On Thu, 13 Nov 2008 11:10:54 -0500, Matthew Moss wrote:
> The final step is to take the "solved" puzzle and poke holes in it,
> enough so we have a real puzzle for humans to solve. Again, this is
> quite simple:
> 
>      64.times{puzzle[rand(81)] = 0}
> 
> This line will punch at most 64 holes into the puzzle. 64 is chosen as
> the upper limit, since there seems to be some evidence that the [Minimum
> Sudokus][2] -- puzzles uniquely solveable with the least number of clues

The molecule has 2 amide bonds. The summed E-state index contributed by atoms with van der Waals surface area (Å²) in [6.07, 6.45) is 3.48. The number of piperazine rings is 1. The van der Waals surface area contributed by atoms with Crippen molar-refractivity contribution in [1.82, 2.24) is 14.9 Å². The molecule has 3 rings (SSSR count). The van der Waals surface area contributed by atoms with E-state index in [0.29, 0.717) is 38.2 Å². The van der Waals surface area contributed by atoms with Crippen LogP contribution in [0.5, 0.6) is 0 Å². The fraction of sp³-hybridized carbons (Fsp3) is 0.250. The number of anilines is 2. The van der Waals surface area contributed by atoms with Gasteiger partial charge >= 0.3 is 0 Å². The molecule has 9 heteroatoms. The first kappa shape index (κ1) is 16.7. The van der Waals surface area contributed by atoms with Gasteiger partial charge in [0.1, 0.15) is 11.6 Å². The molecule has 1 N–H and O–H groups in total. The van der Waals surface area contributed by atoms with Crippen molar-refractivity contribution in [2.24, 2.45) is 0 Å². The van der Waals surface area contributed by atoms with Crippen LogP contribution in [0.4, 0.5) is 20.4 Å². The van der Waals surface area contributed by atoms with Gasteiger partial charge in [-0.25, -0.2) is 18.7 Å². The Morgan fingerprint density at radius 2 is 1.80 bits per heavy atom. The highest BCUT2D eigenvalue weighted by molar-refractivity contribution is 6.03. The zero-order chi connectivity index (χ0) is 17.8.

> -- seems to require 17 clues (and 81 - 17 = 64). It is quite likely,
> however, that there will be some overlap in the hole choices, and so
> there will likely be more than 17 clues: fewer holes means more clues,
> which means (generally) an easier puzzle.

This will punch out, on average, 44 holes. 




-- 
Chanoch (Ken) Bloom. PhD candidate. Linguistic Cognition Laboratory.
Department of Computer Science. Illinois Institute of Technology.
http://www.iit.edu/~kbloom1/